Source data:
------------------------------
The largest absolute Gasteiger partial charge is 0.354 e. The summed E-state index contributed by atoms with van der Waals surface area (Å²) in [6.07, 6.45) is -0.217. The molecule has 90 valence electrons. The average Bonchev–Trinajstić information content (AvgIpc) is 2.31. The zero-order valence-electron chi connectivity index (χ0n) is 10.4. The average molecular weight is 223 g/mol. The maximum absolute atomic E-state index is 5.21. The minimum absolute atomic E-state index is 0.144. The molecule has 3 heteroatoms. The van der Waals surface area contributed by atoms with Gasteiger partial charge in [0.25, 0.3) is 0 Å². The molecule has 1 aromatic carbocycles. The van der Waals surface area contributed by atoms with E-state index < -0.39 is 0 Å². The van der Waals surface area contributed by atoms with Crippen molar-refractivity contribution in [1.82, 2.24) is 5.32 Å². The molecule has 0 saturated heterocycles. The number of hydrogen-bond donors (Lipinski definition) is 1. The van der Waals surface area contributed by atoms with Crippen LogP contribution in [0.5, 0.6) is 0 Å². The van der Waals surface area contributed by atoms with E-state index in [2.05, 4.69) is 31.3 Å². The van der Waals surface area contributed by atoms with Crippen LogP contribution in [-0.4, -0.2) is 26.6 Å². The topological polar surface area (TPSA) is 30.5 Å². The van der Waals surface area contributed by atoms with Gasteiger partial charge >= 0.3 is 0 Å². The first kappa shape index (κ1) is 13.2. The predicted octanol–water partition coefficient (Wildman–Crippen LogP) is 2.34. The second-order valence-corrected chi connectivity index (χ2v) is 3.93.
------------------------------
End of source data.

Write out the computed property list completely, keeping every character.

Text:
The largest absolute Gasteiger partial charge is 0.354 e. The summed E-state index contributed by atoms with van der Waals surface area (Å²) in [6.07, 6.45) is -0.217. The molecule has 90 valence electrons. The average Bonchev–Trinajstić information content (AvgIpc) is 2.31. The zero-order valence-electron chi connectivity index (χ0n) is 10.4. The average molecular weight is 223 g/mol. The maximum absolute atomic E-state index is 5.21. The minimum absolute atomic E-state index is 0.144. The molecule has 3 heteroatoms. The van der Waals surface area contributed by atoms with Gasteiger partial charge in [0.25, 0.3) is 0 Å². The molecule has 1 aromatic carbocycles. The van der Waals surface area contributed by atoms with E-state index < -0.39 is 0 Å². The van der Waals surface area contributed by atoms with Crippen molar-refractivity contribution in [1.82, 2.24) is 5.32 Å². The molecule has 0 saturated heterocycles. The number of hydrogen-bond donors (Lipinski definition) is 1. The van der Waals surface area contributed by atoms with Crippen LogP contribution in [0.5, 0.6) is 0 Å². The van der Waals surface area contributed by atoms with E-state index in [2.05, 4.69) is 31.3 Å². The van der Waals surface area contributed by atoms with Crippen LogP contribution in [-0.4, -0.2) is 26.6 Å². The topological polar surface area (TPSA) is 30.5 Å². The van der Waals surface area contributed by atoms with Gasteiger partial charge >= 0.3 is 0 Å². The first kappa shape index (κ1) is 13.2. The predicted octanol–water partition coefficient (Wildman–Crippen LogP) is 2.34. The second-order valence-corrected chi connectivity index (χ2v) is 3.93.